Mentioning similarities between Japan and India as a conversation starter. Many of our clients in Marubeni Corporation, in the early days, became my friends through conversations we had on how we believe in elder care and respect for age in our two countries. And also on how well we follow traditional ceremonies in both cultures, ceremonies such as the tea ceremony in theirs or a pooja in ours. Tea drinking was relationship- and respect-building time too for both sides.
Exchange of business cards is super important, of course. The Japanese may think of his business card as his own face or identity, so do not shove it into your back pocket and sit on it; that is as insulting as someone sitting on your face! Take a few minutes to read the contents, say the name slowly with ‘san’ at the end and place it in front of you to refer to from time to time. Try it out with your own Indian colleagues, it feels good to have paid and received attention actually. Hand and receive cards with both hands, holding two corners with your thumbs, name pointing towards the recipient — this is so as to not hide the name with a clumsy finger-hold and to enable the recipient to see the name right away. Print your cards in Japanese too if you are doing business long-term with Japan. It helps build relationships.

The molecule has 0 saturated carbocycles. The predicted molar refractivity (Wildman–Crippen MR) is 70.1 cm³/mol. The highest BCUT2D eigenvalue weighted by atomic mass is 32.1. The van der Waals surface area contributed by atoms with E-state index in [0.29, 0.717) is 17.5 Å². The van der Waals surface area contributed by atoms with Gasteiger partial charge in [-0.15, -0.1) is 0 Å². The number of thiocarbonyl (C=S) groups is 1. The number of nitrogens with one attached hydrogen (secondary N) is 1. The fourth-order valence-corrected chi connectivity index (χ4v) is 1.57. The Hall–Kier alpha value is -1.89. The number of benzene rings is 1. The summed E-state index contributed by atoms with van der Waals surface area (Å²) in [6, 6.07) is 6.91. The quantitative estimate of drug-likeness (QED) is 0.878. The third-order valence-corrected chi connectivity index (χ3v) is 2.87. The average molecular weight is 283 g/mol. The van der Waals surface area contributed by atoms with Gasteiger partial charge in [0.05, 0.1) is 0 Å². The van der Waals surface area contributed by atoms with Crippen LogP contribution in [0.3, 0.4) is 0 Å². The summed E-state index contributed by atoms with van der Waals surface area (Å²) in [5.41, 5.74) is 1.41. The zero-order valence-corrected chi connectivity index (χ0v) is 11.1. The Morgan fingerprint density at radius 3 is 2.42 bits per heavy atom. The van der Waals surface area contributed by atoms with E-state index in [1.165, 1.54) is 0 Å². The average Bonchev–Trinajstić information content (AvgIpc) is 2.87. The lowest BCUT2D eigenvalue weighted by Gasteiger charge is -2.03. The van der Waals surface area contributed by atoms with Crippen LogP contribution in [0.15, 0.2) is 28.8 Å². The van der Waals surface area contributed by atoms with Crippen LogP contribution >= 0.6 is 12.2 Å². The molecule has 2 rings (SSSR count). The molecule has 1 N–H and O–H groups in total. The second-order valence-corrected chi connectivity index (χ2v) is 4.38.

Learning a few phrases in any language is helpful, but is particularly easy and has a huge impact in Japan, so I highly recommend it. Here is a short list; the Internet can show you pronunciations, but chances are you will get it right as it is mostly pronounced the way it is written — oishii desu ne – it is so tasty; nihongo wa ojozu desu ne – how good your English is; itadakimasu – I am starting now, an expression to use before you start your meal while dining with the Japanese; gochisosama deshita – the meal was delicious — after a meal. Konnichi wa – good day; komban wa – good evening; and domo arigato gozaimasu – thank you very much.